Are we rendering ourselves vulnerable?
It does not need an expert to say that we have landed ourselves in the most difficult situation as a result of the current political deadlock.
Regrettably, BNP remains totally unconcerned by the violence its political programme of oborodh and hartal has engendered. The AL on the other hand is loathed to see the current situation, not as a political gridlock, but only as a law and order problem. It is difficult to believe that the more farsighted among our leaders are unaware of the serious consequences if the situation is allowed to linger.
Government's lack of a coherent strategy to address the current situation, which resides on two planes, violence and politics and which the government is unwilling to acknowledge, is apparent.
On the political front this has been reflected in the threats to lay siege to BNP's Gulshan office and force the BNP chairperson to submission.
On the violence front, the petrol bomb phenomenon had initially taken the law enforcing agencies by surprise. A large number of BNP-Jamaat cadres have been hauled up. But we will have to wait and see the efficacy of this policy. However, 'encounter' and 'shootout' killings are not the way to go. More security for the people should not mean less rule of law and abridgement of the legal process.
The BNP leader, being in the position that she is in, feels little concerned with the threats but feels she has everything to lose if she retracts from her position, continues to stick to her stand vis-à-vis hartal and oborodh. And the people are the ones crushed between a smug government, not willing to be seen as a 'loser' in this battle by offering a dialogue, and a pitiless political opposition inured to the sufferings of the people, especially the poor, and both are gripped by the one desire -- power. Neither of them realises the grave danger that the country might encounter should the current situation continue much longer.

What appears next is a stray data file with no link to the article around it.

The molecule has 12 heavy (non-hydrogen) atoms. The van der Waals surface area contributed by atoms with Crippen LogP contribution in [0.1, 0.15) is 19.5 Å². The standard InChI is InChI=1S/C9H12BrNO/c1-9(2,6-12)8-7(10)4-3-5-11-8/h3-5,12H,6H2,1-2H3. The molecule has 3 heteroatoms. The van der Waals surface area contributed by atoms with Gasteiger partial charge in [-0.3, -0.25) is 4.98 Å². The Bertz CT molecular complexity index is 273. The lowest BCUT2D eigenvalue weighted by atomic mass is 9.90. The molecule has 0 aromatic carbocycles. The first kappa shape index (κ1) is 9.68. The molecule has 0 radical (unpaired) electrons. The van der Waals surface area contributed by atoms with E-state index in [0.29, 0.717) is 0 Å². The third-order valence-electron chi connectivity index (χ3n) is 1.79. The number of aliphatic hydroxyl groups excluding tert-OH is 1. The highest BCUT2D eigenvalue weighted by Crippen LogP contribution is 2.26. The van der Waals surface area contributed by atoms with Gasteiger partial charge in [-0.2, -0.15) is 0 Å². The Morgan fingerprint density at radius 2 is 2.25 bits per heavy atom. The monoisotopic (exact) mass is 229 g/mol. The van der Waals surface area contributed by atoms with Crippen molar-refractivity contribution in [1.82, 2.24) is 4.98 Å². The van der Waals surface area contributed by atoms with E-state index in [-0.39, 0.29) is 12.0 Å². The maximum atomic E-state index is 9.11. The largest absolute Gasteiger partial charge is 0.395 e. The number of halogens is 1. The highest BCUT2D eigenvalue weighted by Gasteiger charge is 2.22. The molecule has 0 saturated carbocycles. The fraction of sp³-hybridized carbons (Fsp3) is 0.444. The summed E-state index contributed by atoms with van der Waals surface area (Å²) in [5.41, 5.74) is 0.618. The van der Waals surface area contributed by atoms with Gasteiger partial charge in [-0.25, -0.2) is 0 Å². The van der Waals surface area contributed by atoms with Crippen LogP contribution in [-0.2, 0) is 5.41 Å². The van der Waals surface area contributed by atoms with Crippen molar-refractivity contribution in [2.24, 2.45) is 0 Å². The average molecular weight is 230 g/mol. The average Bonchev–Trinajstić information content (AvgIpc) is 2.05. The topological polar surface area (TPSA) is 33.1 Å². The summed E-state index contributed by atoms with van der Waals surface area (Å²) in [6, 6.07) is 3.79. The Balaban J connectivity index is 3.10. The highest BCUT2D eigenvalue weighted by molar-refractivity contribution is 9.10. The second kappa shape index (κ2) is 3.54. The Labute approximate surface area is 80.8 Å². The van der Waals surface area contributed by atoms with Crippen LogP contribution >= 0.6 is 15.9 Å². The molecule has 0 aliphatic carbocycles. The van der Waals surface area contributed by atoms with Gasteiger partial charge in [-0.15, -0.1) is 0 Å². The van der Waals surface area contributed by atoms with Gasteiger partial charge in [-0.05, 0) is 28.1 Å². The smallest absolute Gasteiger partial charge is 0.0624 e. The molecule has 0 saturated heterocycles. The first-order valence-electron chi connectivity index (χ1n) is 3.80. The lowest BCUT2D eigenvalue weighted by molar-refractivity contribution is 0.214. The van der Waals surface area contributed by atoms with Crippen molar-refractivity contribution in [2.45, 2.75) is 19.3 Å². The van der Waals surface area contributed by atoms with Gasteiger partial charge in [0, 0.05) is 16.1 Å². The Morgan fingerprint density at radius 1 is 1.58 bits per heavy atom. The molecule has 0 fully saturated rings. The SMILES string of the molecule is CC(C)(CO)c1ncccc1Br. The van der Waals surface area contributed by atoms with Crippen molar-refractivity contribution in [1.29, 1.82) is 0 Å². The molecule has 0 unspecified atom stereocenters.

In this context, we take the US ambassador's comment, during her meeting with the prime minister that the US would help protect democracy in Bangladesh, with a pinch of salt, given the untold sorrow that has been caused by US' effort to bring democracy in some countries. However, one would have hoped that the prime minster had informed the US ambassador that if a country cannot protect its democracy on its own, no amount of external help, however well-meaning, can help.
But, considering the situation as it has evolved in the last six weeks, it is no longer the question of survival of democracy alone but of the future of the country. The space that has been created by the current situation might soon be filled up by such elements who can enormously degrade the country's socio-political structure should they succeed in exploiting the situation.
Extremist groups have targeted 'democracy' and would want to establish that, "Bangladesh is plagued by 'Democracy' -- a highly fatal disease for which there is no cure. By leaving this disease untreated, there is no brighter future ahead. Democracy has never brought any people good governance and peace since this system bestows unfettered legislative power upon a small group of political elite." In other words, these groups would like to see an end of democracy in the country; and democracy was the raison d'être for creation of Bangladesh. Do we need to look any farther for the threats we face?
Of the twelve proscribed extremist groups in the country there are several that have links with international extremist organisations. They are targeting democracy in the country. We cannot overlook the fact that over the past several months some persons have been apprehended with large amount of fake foreign currencies. And large consignments of gold have also been apprehended over the past several months. The purpose for which they were being carried needs to be seriously looked into.
We are facing a difficult situation. And its resolution can brook no further delay, resolution that demands a realistic strategy on the part of the government and the BNP. And formulating a good strategy would involve engaging all parties of national standing.
And thus one fails to understand why the suggestion of talks to resolve the situation is being rejected out of hand and why those who are trying to introduce the idea of dialogue are treated with derision.
The writer is Editor, Oped and Defence & Strategic Affairs, The Daily Star.